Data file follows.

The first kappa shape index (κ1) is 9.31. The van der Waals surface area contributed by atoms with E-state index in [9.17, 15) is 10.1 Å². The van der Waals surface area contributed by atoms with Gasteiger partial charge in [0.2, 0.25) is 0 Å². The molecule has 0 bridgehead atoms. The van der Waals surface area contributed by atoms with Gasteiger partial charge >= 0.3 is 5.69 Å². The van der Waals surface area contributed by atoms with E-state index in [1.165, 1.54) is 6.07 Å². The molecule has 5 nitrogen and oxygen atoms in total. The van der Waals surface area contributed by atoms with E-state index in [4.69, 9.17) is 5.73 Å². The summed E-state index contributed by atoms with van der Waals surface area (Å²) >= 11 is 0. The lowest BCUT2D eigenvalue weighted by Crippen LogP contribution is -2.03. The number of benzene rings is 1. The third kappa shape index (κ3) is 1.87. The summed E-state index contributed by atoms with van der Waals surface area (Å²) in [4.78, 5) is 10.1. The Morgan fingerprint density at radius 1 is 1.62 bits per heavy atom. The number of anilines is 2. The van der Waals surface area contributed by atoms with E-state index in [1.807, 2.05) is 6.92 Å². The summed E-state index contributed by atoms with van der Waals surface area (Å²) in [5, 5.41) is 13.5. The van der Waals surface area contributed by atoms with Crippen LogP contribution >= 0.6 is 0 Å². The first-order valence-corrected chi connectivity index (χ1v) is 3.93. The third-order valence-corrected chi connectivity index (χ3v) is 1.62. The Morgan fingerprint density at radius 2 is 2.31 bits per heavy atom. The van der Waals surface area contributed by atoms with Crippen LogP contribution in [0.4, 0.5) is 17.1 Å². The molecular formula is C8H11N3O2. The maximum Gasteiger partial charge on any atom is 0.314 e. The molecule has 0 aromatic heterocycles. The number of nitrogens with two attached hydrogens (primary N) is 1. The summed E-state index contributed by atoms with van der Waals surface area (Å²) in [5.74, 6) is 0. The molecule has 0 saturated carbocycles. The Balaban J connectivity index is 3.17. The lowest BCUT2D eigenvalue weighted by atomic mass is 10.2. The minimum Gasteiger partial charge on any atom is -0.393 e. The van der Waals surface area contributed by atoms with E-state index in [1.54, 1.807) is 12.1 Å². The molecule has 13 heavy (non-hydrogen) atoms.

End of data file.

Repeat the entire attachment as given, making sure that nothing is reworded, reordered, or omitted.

The first kappa shape index (κ1) is 9.31. The van der Waals surface area contributed by atoms with E-state index in [9.17, 15) is 10.1 Å². The van der Waals surface area contributed by atoms with Gasteiger partial charge in [0.2, 0.25) is 0 Å². The molecule has 0 bridgehead atoms. The van der Waals surface area contributed by atoms with Gasteiger partial charge >= 0.3 is 5.69 Å². The van der Waals surface area contributed by atoms with E-state index in [1.165, 1.54) is 6.07 Å². The molecule has 5 nitrogen and oxygen atoms in total. The van der Waals surface area contributed by atoms with E-state index in [4.69, 9.17) is 5.73 Å². The summed E-state index contributed by atoms with van der Waals surface area (Å²) >= 11 is 0. The lowest BCUT2D eigenvalue weighted by Crippen LogP contribution is -2.03. The number of benzene rings is 1. The third kappa shape index (κ3) is 1.87. The summed E-state index contributed by atoms with van der Waals surface area (Å²) in [4.78, 5) is 10.1. The Morgan fingerprint density at radius 1 is 1.62 bits per heavy atom. The number of anilines is 2. The van der Waals surface area contributed by atoms with E-state index in [1.807, 2.05) is 6.92 Å². The summed E-state index contributed by atoms with van der Waals surface area (Å²) in [5, 5.41) is 13.5. The van der Waals surface area contributed by atoms with Crippen LogP contribution >= 0.6 is 0 Å². The first-order valence-corrected chi connectivity index (χ1v) is 3.93. The third-order valence-corrected chi connectivity index (χ3v) is 1.62. The Morgan fingerprint density at radius 2 is 2.31 bits per heavy atom. The van der Waals surface area contributed by atoms with Crippen LogP contribution in [0.4, 0.5) is 17.1 Å². The molecular formula is C8H11N3O2. The maximum Gasteiger partial charge on any atom is 0.314 e. The molecule has 0 aromatic heterocycles. The number of nitrogens with two attached hydrogens (primary N) is 1. The summed E-state index contributed by atoms with van der Waals surface area (Å²) in [5.74, 6) is 0. The molecule has 0 saturated carbocycles. The Balaban J connectivity index is 3.17. The lowest BCUT2D eigenvalue weighted by atomic mass is 10.2. The minimum Gasteiger partial charge on any atom is -0.393 e. The van der Waals surface area contributed by atoms with E-state index in [1.54, 1.807) is 12.1 Å². The molecule has 13 heavy (non-hydrogen) atoms.